These state supreme courts could help Republicans 'more than double' their House majority: report
On Tuesday, March 14, the North Carolina Supreme Court is scheduled to hear arguments in a case that involves a gerrymandered Republican map of U.S. House of Representatives districts in that state. Previously, the NC Court agreed with Democrats and struck down that map as unconstitutional. But now that more Republicans are on the Court, it is revisiting the case.
In an article published by Politico on March 14, journalists Zach Montellaro and Ally Mutnick emphasize that if the North Carolina case — along with a gerrymandering-related case in Ohio — goes the way Republicans are hoping it will, House Speaker Kevin McCarthy (R-California) could end up with a larger majority in the future.
"Republicans are readying to plow ahead with ambitious gerrymandering despite previous reprimands from state courts — now that they've elected judges who are less likely to thwart their plans," Montellaro and Mutnick report. "The first test of this strategy comes Tuesday when North Carolina's GOP-dominated state supreme court will hear arguments on whether its previous Democratic majority erred in tossing out the initial map Republican legislators drew just two years ago. The move has drawn loud complaints from Democrats that the Court only granted a redo now that the partisan balance has changed."
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The journalists continue, "Between that and a similar remap looming in Ohio — where the state Supreme Court has also taken a lurch to the right since throwing out multiple GOP maps before the last election — Republicans could more than double their five-seat House majority through redistricting alone. That would give Speaker Kevin McCarthy a much-needed cushion in 2024."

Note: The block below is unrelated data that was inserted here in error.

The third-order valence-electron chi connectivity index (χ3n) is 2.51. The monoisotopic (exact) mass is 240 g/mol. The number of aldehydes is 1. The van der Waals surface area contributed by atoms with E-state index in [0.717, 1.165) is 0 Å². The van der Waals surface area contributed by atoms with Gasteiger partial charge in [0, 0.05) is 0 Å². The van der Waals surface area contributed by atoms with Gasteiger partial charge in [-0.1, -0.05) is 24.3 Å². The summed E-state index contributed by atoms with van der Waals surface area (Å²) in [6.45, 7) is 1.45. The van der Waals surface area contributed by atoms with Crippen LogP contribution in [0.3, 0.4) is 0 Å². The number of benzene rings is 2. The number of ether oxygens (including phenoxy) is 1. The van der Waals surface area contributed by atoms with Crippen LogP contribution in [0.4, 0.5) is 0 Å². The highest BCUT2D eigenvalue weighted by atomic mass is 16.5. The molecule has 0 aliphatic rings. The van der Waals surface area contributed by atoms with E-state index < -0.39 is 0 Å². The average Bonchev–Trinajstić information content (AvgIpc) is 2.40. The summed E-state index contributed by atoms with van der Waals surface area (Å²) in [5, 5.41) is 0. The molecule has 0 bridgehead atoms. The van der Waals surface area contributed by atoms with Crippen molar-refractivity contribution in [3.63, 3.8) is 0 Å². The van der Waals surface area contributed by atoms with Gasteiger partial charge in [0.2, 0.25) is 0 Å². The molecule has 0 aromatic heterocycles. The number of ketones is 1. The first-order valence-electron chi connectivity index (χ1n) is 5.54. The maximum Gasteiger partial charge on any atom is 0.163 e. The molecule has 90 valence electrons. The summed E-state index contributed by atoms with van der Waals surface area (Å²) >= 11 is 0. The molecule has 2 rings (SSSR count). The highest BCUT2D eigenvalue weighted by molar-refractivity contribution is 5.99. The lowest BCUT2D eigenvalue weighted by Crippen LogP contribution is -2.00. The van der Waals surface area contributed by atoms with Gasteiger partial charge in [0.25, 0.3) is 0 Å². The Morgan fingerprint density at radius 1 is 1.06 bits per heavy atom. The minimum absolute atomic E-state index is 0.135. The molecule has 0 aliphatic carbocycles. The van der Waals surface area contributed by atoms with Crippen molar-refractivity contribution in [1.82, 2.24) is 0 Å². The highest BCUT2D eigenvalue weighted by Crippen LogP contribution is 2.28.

Republicans were hoping that the 2022 midterms would see a major red wave like the ones they enjoyed in 1994 under President Bill Clinton and in 2010 under President Barack Obama. But the 30-seat or 40-seat U.S. House majority that Republicans were hoping to obtain in 2022 didn't materialize. Democrats slightly increased their effective majority in the U.S. Senate, and Republicans flipped the House by only five seats.
That narrow majority doesn't give McCarthy much wiggle room. For example, McCarthy has been reluctant to criticize Rep. George Santos, the scandal-plagued Queens/Long Island Republican who has embarrassed his party by telling one lie after another during his 2022 campaign. Some Republicans are calling for Santos' resignation, but if that seat were to end up in Democratic hands in a special election, that would be bad news for McCarthy.
Montellaro and Mutnick observe, “Party operatives believe a favorable ruling in North Carolina could clear the way for a new configuration that nets Republicans four more additional seats. In Ohio, it could help the GOP win between one and three more districts. And nationwide, a dozen other states have active litigation that could shift their balance of power too."
READ MORE:Why the NC Supreme Court decision to rehear 2 recent voting rights cases is 'an exercise of raw partisanship'
Read Politico's full report at this link.
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